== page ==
20-somethings meet the new new economy
An MBA is laid off on the first day of work, an idealist nearly loses her car, and a dotcomer seeking stability says, 'Give me a bureaucracy!'
Last spring, recruiters the kind boasting five-figure signing bonuses and hosting tailgate parties under tents showed up at Drew Snow's school, practically handing him plum job offers.Skip to next paragraph
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He and his four housemates graduated from Dartmouth's Tuck School of Business in May with high-salaried investment-banking, high-tech, and consulting jobs.
But coveted as their jobs were Mr. Snow and his friends didn't plan to keep them. Each had ambitious plans to spend a year or two building up some experience and then to move on to someplace even more impressive, says Snow.
A year and a recession later, their fat paychecksand grand plans have given way to unemployment checks and revised career paths.
"Five of us shared a house together. All five of us graduated with these amazing jobs. One of us is still employed," says Snow. One of his Dartmouth housemates received a layoff notice minutes into the first morning of his new job.
This nation's 20-something workers were hit hard by the recession of 2001.
A 25-year-old in the workforce today grew up in a boom economy, was in junior high when the last recession ended, and entered the job market at the height of high-tech frenzy, when unemployment for workers under 25 was as low as 6 percent. Suddenly the recession hit, and unemployment rocketed. During the first quarter of 2002, unemploy- ment rocketed. During the first quarter of 2002, unemployment has averaged nearly 10 percent for the under-25 group.
"We're horribly skewed we think amazing is normal," says Stephanie Boraas, a 20-something economist with the Bureau of Labor Statistics. Her assessment is that maybe her generation needed its expectations of the job market tempered by a little hardship.
Indeed, as the dotcom arrogance burns off and the dust of the recession settles, young workers and economists themselves are learning some valuable lessons.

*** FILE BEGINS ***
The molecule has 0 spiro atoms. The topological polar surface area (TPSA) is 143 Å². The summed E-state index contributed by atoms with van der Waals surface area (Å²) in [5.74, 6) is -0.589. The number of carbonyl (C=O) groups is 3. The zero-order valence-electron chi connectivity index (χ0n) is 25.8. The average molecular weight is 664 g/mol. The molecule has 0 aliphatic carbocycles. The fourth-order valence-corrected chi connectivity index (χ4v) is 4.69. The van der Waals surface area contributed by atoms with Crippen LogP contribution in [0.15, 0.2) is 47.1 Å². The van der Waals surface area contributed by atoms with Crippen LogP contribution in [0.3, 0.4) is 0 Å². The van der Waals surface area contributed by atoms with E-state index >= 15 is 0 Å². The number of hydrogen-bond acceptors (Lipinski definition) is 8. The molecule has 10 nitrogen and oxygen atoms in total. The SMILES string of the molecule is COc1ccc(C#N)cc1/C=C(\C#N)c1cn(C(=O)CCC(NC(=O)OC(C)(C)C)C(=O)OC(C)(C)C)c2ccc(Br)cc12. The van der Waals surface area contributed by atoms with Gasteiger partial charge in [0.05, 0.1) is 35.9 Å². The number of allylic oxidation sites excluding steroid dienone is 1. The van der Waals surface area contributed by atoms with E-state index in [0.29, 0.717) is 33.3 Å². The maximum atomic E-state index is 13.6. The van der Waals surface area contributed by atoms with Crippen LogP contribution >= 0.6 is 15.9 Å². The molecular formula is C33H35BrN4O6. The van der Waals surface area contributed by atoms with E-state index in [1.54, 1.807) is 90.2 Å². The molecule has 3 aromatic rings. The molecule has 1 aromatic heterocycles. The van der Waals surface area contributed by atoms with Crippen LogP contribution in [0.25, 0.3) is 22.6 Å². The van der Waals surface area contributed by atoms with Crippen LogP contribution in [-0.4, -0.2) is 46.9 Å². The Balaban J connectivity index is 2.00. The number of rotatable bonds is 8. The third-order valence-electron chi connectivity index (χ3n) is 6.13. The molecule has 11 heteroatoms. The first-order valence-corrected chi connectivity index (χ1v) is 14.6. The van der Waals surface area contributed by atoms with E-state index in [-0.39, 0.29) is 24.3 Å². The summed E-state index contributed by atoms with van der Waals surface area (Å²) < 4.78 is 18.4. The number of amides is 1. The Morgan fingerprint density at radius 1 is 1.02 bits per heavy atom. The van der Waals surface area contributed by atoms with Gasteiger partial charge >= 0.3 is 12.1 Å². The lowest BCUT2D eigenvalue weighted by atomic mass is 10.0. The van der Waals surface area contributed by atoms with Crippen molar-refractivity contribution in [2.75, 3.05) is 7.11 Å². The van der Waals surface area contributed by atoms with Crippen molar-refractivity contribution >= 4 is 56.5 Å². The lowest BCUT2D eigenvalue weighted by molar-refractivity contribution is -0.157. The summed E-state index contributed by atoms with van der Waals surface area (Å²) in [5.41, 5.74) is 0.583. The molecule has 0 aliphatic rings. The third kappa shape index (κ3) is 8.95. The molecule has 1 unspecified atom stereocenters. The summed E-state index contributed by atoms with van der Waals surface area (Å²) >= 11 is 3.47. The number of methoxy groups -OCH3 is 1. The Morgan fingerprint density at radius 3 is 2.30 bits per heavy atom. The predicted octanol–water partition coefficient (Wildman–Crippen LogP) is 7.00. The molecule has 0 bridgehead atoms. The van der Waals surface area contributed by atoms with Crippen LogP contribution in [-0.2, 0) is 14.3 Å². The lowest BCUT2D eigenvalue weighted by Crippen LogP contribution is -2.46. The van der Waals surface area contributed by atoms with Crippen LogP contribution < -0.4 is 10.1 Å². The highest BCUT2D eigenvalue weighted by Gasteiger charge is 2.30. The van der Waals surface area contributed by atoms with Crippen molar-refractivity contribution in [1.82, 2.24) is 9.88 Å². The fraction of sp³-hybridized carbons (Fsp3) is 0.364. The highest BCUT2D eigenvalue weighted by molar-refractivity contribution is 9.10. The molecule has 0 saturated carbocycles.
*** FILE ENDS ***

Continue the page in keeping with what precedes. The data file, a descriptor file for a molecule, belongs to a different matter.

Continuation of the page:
In the heyday of high-tech and dotcom, today's 20-somethings were notorious for their "free agent" mentality. They accepted and abandoned jobs as though they didn't owe anybody anything, complained older workers and employers. But as the past year's layoffs have shown, many companies felt at least as little loyalty to their employees.
Now there's a growing consensus among economists and labor historians that those dotcom babies weren't just self-centered they were onto something.
"A lot of people, during the most exuberant days of the boom, thought 'Oh, all these free agents are disloyal job-hoppers. They don't get it: This is just part of the business cycle; this is going away,' " says Bruce Tulgan, founder of the management training firm RainmakerThinking. "I say to them 'You didn't get it. We can't go back to that old model. Welcome to the new economy.' "
An axiom of that new economy key to young workers is: Find security in job mobility, not job stability.
Constantly shifting labor needs are the hallmark of the modern global market, says Glenn MacDonald, professor of economics at Washington University in St. Louis. What that means for individuals, he says, is that nobody starting out in the workforce today will stay with a job for 30 years the way their grandparents and even many of their parents did. Instead, they'll be "learning things that last. Used to be, if you were an auto worker and you got laid off, you only knew that one trade. Now there's less emphasis on job-specific learning, and more on the kind of durable skills they can use anywhere," says Mr. MacDonald.
Some young workers still reeling from the swift reversal of fortune talk wistfully about the old career model. Snow, the once-high-flying Dartmouth MBA, says now he'd rather find a company he can stick with, the way his father did, than "start over every couple of years."
But others remain undaunted, seeing the chance to try numerous jobs as an opportunity for a more varied and fulfilling career.